Co-axial helicopters have a double rotor on it’s rotors. It is more stable than the single rotor. The setback for this is that the mechanical system and setup is a bit more complex as the rotors has to turn on a co-axial setup. However, this might be just a technical issue and it was found that many co-axials are long lasting.
It was found during real world battles, that the most damage was made to the tail rotors and also the long arm section of the tail and not to the co-axial rotors.
The single rotor needs a tail rotor to provide stability. This creates a loud noise and for some, a really loud noise. The co-axial is a lot quieter and also needs a smaller space to land and lift.
The 2 channel model can only go in two directions, forward and backward and up and down. The 3 channel goes up and down, forward and reverse and swings around.The four channel helicopter can go in many directions. So when choosing a helicopter, always try to buy the four channel model as it has a lot more options for directions.
Before Flying The Co-Axial
Always turn the transmitter on before turning on the helicopter otherwise the heli will fly and get damaged. Keep the sticks at the lowest position before starting to fly.
When turning on the helicopter, a light will flick. Wait for the light to become a solid light and then it is ready to fly.
Flying The Co-Axial
Watch the nose mainly, not the tail.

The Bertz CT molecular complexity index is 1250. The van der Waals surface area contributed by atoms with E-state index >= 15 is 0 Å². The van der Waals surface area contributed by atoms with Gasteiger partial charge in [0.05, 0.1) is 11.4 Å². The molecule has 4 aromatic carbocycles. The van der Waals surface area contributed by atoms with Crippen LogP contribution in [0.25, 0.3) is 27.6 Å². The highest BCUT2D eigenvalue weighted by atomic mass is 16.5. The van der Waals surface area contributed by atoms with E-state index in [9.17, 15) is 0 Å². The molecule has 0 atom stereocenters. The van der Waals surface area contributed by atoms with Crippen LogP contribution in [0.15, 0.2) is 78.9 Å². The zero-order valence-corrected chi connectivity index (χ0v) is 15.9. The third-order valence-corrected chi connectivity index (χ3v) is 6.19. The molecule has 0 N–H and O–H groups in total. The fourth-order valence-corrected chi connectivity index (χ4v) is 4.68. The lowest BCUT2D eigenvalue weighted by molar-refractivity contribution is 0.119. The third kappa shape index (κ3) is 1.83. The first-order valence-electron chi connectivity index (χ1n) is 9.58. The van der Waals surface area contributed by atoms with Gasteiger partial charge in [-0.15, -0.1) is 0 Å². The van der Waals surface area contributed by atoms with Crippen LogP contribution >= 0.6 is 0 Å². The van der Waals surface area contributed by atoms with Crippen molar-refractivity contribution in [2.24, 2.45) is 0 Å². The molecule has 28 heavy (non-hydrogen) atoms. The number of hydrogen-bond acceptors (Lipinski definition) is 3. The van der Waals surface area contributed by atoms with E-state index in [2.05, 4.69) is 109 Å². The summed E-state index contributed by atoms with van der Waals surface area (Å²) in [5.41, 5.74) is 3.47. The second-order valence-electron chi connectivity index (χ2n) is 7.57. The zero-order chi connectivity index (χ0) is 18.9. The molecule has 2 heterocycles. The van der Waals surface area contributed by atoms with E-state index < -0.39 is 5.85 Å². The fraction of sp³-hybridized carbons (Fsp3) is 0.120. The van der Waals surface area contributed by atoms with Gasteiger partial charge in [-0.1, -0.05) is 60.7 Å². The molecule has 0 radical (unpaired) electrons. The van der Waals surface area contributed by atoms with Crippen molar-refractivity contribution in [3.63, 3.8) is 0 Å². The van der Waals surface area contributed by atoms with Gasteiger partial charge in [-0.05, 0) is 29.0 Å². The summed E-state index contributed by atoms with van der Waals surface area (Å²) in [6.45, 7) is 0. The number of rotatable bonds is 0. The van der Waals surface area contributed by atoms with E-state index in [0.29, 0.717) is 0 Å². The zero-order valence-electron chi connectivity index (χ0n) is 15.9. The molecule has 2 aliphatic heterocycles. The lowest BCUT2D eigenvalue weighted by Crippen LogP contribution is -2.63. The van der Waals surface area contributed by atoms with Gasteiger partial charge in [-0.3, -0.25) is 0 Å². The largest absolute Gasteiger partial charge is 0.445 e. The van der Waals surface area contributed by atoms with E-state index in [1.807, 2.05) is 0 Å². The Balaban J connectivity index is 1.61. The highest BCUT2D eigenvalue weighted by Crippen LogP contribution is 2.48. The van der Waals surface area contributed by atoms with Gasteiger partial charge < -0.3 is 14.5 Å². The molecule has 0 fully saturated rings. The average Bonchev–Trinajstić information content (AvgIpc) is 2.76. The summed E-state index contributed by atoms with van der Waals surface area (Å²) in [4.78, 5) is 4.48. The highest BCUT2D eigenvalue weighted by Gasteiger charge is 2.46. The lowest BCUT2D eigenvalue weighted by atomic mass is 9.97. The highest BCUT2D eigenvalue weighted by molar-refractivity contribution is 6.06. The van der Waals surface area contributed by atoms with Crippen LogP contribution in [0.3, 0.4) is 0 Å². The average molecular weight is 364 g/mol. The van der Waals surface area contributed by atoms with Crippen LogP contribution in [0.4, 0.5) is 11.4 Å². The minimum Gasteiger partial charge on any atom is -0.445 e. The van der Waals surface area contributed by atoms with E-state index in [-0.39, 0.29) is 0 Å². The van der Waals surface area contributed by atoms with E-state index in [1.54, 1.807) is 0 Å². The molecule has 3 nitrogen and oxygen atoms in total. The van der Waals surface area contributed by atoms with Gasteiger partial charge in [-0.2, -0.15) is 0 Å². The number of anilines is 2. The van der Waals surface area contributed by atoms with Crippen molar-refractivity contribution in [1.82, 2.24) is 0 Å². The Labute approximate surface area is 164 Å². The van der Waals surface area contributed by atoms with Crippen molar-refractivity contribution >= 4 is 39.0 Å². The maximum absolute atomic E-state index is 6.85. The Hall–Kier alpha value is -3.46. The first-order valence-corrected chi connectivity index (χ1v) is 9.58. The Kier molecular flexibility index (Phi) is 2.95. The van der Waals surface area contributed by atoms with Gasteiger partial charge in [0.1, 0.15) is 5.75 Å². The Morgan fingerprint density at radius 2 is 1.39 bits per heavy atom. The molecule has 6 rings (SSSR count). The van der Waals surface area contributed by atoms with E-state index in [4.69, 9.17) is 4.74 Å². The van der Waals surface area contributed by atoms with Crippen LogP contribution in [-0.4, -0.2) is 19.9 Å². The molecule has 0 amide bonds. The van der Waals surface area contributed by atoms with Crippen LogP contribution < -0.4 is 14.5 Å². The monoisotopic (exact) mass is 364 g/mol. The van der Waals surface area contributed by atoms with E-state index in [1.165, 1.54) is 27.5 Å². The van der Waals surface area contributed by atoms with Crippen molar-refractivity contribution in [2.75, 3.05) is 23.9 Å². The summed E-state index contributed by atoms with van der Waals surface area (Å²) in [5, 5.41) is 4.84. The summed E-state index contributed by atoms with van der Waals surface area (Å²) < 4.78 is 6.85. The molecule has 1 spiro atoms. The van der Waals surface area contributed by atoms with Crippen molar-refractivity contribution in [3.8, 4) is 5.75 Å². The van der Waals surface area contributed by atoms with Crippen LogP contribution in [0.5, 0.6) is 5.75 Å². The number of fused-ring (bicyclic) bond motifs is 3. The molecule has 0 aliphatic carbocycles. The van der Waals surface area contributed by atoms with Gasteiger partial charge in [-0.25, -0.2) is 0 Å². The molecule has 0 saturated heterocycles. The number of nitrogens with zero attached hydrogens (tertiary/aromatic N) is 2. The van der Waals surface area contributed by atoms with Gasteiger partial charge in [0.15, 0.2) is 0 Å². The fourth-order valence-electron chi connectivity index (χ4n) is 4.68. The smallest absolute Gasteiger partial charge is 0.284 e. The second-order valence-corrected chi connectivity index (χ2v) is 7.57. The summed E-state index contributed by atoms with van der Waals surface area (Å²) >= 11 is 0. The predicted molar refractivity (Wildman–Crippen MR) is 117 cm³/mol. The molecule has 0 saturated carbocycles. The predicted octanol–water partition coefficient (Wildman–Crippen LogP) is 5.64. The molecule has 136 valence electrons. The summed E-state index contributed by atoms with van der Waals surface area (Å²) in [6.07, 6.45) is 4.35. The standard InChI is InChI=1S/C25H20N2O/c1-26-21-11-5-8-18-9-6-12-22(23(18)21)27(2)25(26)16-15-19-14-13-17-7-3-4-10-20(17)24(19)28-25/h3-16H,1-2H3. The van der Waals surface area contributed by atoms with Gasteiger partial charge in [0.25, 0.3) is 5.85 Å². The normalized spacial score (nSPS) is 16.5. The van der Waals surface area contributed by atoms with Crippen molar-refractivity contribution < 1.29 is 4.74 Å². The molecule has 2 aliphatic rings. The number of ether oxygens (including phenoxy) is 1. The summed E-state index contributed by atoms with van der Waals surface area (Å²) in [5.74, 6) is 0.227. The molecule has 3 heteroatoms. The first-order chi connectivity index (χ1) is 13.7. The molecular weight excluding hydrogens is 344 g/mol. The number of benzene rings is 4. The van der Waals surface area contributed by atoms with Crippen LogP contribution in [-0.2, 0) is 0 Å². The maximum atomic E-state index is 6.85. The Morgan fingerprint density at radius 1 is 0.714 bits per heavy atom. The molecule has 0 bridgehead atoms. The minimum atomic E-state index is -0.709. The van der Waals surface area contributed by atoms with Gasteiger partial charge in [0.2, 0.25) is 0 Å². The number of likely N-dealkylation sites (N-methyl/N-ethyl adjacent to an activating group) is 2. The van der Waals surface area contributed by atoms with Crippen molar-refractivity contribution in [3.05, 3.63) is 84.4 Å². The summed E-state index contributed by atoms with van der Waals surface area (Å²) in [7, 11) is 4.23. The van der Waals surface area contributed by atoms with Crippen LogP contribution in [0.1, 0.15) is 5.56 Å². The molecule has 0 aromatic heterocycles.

There is a tendency to watch the tail and other parts when flying the heli but it is so important to keep your eyes on the nose. When we are directing the heli, it’s the nose that is part of the directional movement, not the tail. When we look at
the tail while flying, then we will get confused with the remote control sticks and the helicopter can crash.
Little movements. not big ones.
Keep your finger on the joysticks.Use tiny joystick movement, not large movement.If there is too much spin or something similar, you can try to let go of the right stick so that it centers again. Right stick is for moving forward and backward and also moving left and right. The left stick is for lifting up and down and also turn nose left and right.
Push the left stick forward slowly until the skids on the copter begins to be free of the ground and then apply more gentle pressure until the helicopter completely lifts from the ground. Make sure that the helicopter is not too far from the ground.
You have to keep it low until you have gained more experience and confidence. Then try different options with the sticks, moving left to right over a point in front of you until you gain confidence to move the helicopter to a distance further away from you. Then let it hover and then move left to right over that further point. Then try moving the nose direction left and then right and combine with other movements slowly.
Some Important Points
- At this point, I would encourage you to look for training gear online and at hobby stores. This is 4 long arms that are attached to the underbelly and spread out kind of landers that have rubber/plastic balls at it’s tips to absorb the impact of sudden falls. Also you can get a simulator kit to practice flying first.
- Good to paint the rotor tips to get good visibility. Maybe use twink or some washable white paint.
- Extend the aerial fully. But if the space is too small, collapse the aerial but leave the bottom half fully extended.